India-Sri Lanka Relations
Sri Lanka is India’s closest maritime neighbor and is just 30 nautical miles away from the territorial boundary. India has deep historical and cultural ties with this island nation. In this post, we analyze the areas of co-operation between India and Sri Lanka. You can also learn about the major issues between the two nations
Background of Sri Lanka and History of Civil War
- Tamils and Sinhalese are the two major ethnic groups In Sri Lanka. Sinhalese eternal conflict with Tamils for power had been gathering strength since before independence.
- Many Tamils attended English language schools which were the passport to higher education and better employment in the colonial period. And the Tamil-dominated Northern Province had comparatively better facilities in terms of education and employment.
- Post independence Sinhalese nationalism sought to curb the Tamil presence in education and civil administration. In 1949 Indian Tamil plantation workers disenfranchised, the start of a wave of Sinhalese nationalism which alienates the Tamil people in the region.
- The passing of the infamous “Sinhalese Only Bill” in 1956 was an another attempt in the same lines.
- The constitutional provisions in the 1972 Constitution favoring the Sinhalese language and Buddhist religion, along with their educational policies convinced many Tamils that they had been perceived as a marginal community.
- As a result of open discrimination, in 1976 Liberation Tigers of Tamil Eelam (LTTE) was formed to fight for Tamil rights and in 1983 Civil war started.
India’s role in Civil war and its implications
- The bilateral relations between India and Sri Lanka deteriorated in 1980’s with a rising of the Tamil militant separatism in Sri Lanka.
- In 1987 with the objective of improving the ties, Indo-Sri Lankan Accord was signed between India and Sri Lanka.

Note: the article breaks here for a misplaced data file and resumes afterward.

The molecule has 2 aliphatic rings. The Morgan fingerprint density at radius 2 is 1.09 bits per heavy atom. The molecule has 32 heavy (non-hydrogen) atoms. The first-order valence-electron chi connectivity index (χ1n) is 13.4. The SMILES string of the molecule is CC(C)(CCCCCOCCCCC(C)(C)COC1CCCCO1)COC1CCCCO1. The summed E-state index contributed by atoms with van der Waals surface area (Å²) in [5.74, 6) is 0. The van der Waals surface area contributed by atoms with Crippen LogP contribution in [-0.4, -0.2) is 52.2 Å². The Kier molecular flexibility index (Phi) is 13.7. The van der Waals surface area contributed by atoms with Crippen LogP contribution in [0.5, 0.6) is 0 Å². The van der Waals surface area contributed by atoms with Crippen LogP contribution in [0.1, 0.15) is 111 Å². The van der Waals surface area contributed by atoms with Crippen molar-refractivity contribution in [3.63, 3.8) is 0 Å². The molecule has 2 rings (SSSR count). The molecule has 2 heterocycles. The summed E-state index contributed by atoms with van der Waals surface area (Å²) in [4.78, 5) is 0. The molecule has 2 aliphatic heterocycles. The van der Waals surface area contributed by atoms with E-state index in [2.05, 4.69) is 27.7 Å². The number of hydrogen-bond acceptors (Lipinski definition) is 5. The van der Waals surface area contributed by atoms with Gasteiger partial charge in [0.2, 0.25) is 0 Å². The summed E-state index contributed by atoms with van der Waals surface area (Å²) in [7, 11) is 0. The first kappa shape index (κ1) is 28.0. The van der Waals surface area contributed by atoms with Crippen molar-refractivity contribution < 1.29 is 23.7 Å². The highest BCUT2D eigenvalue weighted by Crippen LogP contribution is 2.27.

- It proposed a political solution to the Sri Lanka’s conflict by establishing a provincial council system and devolution of power for nine provinces in Sri Lanka. (This is popularly known as The Thirteenth Amendment (13A) to the Constitution of Sri Lanka)
- India also deployed Indian Peace Keeping Force in Sri Lanka intended to perform a peacekeeping (It is known as Operation Pawan, which ultimately resulted in the assassination of PM Rajiv Gandhi).
- After two years of constant military engagement, the IPKF was withdrawn as it failed to defeat LTTE.
- Finally, in 2009, 25 years of violence ended when Sri Lankan government seized the last area controlled by Tamil Tiger rebels. India at that point of agreed to reconstruct the war-torn areas and started many rehabilitation programs.
- However, the pro-LTTE governments in Tamil Nadu influenced the decisions of Central Government which posed a roadblock in humanitarian assistance in Sri Lanka.
- Also, the relationship started deteriorating when India voted against Sri Lanka in 2009, 2012 and 2013 at the US-sponsored UNHRC resolution to investigate alleged human rights violations by the state against the Tamil rebels.
India-Sri Lanka Relations: Areas of cooperation
- The cultural and trade ties between Sri Lanka is very strong.
- The People of Indian Origin (PIOs) comprise Sindhis, Gujaratis, Memons, Parsis, Malayalis and Telugu speaking persons who have settled down in Sri Lanka and are engaged in various business ventures.
- Though their numbers (10,000 approx.) are much lesser as compared to Indian Origin Tamils (IOTs), they are economically prosperous and are well settled. Each of these communities has their own groups which organize festivals and cultural events.
- The Cultural Cooperation Agreement has been signed between both the countries.
- The Indian Cultural Centre in Colombo actively promotes awareness of Indian culture by offering classes in Indian music, dance, Hindi, and Yoga. Every year, cultural troops from both countries exchange visits.
- Buddhism is a connecting link between India and Sri Lanka on religious lines.
- Education is another important area of cooperation between India and Sri Lanka. India offers scholarship slots annually to deserving Sri Lankan students.
- Tourism also forms an important link between India and Sri Lanka. India is the largest source of market for Sri Lankan tourism.
- Sri Lanka is India’s second largest trading partner in SAARC.
- India and Sri Lanka signed FTA in 1998, which facilitated increased trade relations between the two countries.
- Sri Lanka has long been a priority destination for direct investment from India. India is among the top four investors in Sri Lanka with cumulative investments of over US$ 1 billion since 2003.